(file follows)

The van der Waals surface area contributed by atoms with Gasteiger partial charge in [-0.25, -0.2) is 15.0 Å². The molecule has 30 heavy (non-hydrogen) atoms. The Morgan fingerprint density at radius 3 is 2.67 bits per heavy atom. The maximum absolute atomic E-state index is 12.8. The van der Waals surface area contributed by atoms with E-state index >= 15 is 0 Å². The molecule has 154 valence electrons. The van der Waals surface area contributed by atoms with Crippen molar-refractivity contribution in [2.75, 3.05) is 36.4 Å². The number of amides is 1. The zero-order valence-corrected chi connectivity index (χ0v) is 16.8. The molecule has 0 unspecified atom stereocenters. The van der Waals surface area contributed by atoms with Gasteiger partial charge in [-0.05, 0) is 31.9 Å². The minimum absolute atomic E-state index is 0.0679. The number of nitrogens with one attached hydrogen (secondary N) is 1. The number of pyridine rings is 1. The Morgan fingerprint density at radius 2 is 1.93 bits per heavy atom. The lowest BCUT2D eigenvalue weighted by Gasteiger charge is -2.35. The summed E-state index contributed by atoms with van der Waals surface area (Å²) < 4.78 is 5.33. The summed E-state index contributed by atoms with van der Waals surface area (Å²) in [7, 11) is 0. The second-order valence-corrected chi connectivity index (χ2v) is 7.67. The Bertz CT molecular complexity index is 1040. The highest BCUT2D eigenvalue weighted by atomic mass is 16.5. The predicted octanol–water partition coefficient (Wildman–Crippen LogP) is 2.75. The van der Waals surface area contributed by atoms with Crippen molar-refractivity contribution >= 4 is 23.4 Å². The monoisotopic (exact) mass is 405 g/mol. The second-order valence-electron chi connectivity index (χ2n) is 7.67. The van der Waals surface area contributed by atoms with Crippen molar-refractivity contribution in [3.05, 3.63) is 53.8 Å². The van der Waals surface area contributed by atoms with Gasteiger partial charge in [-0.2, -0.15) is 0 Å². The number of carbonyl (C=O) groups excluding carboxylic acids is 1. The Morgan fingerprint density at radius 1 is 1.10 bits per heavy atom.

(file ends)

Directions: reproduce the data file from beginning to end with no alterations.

The van der Waals surface area contributed by atoms with Gasteiger partial charge in [-0.25, -0.2) is 15.0 Å². The molecule has 30 heavy (non-hydrogen) atoms. The Morgan fingerprint density at radius 3 is 2.67 bits per heavy atom. The maximum absolute atomic E-state index is 12.8. The van der Waals surface area contributed by atoms with E-state index >= 15 is 0 Å². The molecule has 154 valence electrons. The van der Waals surface area contributed by atoms with Crippen molar-refractivity contribution in [2.75, 3.05) is 36.4 Å². The number of amides is 1. The zero-order valence-corrected chi connectivity index (χ0v) is 16.8. The molecule has 0 unspecified atom stereocenters. The van der Waals surface area contributed by atoms with Gasteiger partial charge in [-0.05, 0) is 31.9 Å². The minimum absolute atomic E-state index is 0.0679. The number of nitrogens with one attached hydrogen (secondary N) is 1. The number of pyridine rings is 1. The Morgan fingerprint density at radius 2 is 1.93 bits per heavy atom. The lowest BCUT2D eigenvalue weighted by Gasteiger charge is -2.35. The summed E-state index contributed by atoms with van der Waals surface area (Å²) < 4.78 is 5.33. The summed E-state index contributed by atoms with van der Waals surface area (Å²) in [7, 11) is 0. The second-order valence-corrected chi connectivity index (χ2v) is 7.67. The Bertz CT molecular complexity index is 1040. The highest BCUT2D eigenvalue weighted by atomic mass is 16.5. The predicted octanol–water partition coefficient (Wildman–Crippen LogP) is 2.75. The van der Waals surface area contributed by atoms with Crippen molar-refractivity contribution >= 4 is 23.4 Å². The monoisotopic (exact) mass is 405 g/mol. The second-order valence-electron chi connectivity index (χ2n) is 7.67. The van der Waals surface area contributed by atoms with Crippen molar-refractivity contribution in [3.05, 3.63) is 53.8 Å². The van der Waals surface area contributed by atoms with Gasteiger partial charge in [-0.2, -0.15) is 0 Å². The number of carbonyl (C=O) groups excluding carboxylic acids is 1. The Morgan fingerprint density at radius 1 is 1.10 bits per heavy atom.